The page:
Berkeley, CA, August 17, 2017 — While students were enjoying their break, over 3,000 teachers were using the summer months to improve their craft. Through the National Writing Project, (NWP), teachers across the country worked face-to-face and in online communities to share and learn new ways to teach writing, engage colleagues, and enhance their leadership. Programs serving all 50 states provided classroom teachers deep and broad content and innovative approaches, anchored in improving instruction for today's young people. From collaborative work on argument writing in the NWP College, Career, and Community Writers Program (C3WP) to youth programs aimed at sparking student interest and authentic learning experiences, teachers found themselves excited to return to classrooms to share what they learned. These NWP teacher leaders join a nationwide K-university professional network focused on high-quality, effective, and sustained professional development to improve the teaching of writing and learning in classrooms across the country.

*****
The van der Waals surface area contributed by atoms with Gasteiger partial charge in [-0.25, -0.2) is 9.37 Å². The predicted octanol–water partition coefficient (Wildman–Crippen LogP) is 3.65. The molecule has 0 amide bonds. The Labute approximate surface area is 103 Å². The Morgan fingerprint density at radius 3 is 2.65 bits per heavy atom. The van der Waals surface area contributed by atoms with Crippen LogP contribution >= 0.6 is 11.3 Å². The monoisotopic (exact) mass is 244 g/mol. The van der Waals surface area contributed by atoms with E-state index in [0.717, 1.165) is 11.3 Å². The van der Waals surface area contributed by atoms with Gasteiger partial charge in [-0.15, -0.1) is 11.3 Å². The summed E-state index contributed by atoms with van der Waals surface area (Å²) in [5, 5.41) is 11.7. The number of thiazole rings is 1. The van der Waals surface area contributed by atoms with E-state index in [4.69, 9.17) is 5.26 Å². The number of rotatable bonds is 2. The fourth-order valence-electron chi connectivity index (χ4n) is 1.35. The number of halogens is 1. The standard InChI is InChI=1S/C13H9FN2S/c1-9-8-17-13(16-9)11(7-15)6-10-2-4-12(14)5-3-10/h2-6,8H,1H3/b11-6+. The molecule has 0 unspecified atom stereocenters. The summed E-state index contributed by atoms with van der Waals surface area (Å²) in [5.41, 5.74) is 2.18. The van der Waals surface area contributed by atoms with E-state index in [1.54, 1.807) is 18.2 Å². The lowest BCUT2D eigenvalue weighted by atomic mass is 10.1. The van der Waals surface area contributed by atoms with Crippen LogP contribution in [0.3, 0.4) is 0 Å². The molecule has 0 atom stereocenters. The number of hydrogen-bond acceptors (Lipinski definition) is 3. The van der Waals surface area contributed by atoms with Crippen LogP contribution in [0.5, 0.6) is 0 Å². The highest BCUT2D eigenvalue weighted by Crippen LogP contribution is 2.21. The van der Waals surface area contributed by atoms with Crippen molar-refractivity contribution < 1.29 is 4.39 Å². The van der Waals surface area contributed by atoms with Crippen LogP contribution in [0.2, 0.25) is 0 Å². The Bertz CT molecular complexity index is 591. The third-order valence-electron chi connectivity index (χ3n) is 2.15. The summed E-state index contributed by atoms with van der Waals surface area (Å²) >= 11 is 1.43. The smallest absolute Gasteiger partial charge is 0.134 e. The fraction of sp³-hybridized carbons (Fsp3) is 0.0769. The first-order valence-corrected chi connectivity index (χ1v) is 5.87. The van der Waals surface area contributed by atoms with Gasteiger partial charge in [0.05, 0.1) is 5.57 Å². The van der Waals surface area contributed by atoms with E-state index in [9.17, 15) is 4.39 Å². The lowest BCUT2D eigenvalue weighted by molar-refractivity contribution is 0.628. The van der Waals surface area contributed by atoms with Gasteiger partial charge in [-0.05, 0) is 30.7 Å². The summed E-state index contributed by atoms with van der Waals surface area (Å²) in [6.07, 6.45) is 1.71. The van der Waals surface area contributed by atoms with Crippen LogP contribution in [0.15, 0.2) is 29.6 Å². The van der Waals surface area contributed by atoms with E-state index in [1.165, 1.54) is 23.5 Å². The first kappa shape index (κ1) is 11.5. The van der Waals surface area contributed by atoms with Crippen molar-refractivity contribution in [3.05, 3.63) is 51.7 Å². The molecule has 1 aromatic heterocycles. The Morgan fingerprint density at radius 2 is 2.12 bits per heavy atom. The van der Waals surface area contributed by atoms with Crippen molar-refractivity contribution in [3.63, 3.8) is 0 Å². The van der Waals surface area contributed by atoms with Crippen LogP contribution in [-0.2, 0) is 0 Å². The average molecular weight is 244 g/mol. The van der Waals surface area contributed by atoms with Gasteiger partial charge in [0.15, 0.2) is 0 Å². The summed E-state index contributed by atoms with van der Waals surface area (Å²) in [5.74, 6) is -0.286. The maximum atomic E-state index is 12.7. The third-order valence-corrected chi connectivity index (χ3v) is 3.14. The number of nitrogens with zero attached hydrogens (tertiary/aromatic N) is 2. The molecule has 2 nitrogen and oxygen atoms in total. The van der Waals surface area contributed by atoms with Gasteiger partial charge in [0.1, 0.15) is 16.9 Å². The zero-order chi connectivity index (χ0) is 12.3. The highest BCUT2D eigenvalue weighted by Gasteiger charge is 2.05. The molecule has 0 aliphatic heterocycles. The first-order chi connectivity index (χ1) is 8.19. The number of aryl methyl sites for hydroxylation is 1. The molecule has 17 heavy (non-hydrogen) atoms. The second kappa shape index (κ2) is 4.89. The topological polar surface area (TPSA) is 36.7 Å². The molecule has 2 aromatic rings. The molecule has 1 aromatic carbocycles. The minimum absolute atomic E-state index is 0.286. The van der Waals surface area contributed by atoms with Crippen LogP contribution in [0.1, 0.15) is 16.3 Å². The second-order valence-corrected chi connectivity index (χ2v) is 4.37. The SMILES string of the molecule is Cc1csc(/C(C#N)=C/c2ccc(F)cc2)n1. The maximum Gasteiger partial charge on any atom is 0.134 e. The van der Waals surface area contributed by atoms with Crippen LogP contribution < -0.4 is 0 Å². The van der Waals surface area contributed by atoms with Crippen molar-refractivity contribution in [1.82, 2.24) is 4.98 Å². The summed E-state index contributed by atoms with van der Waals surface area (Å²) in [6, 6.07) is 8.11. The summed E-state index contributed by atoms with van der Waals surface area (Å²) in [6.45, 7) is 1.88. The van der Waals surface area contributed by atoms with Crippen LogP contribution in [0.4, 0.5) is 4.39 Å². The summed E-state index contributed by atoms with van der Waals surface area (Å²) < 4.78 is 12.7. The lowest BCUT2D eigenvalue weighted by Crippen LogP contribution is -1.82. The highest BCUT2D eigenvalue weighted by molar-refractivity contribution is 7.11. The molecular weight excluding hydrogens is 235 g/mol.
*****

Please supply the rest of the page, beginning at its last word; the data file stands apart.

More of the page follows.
"NWP teacher leaders work using our evidence-based programs to help their students become better writers and learners," said Dr. Elyse Eidman-Aadahl, NWP executive director. "They also develop their own skills and capacities to work with colleagues to improve education and the profession more broadly."
Advancing the national scale-up of NWP's College, Career, and Community Writers Program, 80 local Writing Project sites held Advanced Institutes to provide professional development in middle and high schools serving urban, rural, and other high-need communities across the country. The goal of the program is to assure more teachers can support students' growth in reading and writing skills, with a specific emphasis on writing arguments based on nonfiction texts. In one of the largest and most rigorous studies of teacher professional development, SRI International found that this work has a positive, statistically significant impact on student writing.
Beyond this initiative, the NWP network of local sites, teacher leaders, and programs encompass multiple disciplines—English, math, science, art, civics, history—and spaces beyond the classroom: online communities, after-school programs, museums, and libraries. Through these partnerships, Writing Project sites extend the reach of their work to dedicated educators developing next-generation curriculum and learning opportunities that support all young people as writers and creators.
"We know through research that programs designed and delivered by NWP sites have a positive effect on the writing achievement of students across grade levels, schools, and contexts. Now is the time to continue to support this ongoing, high-quality professional development for teachers, principals, and school leaders," concluded Eidman-Aadahl.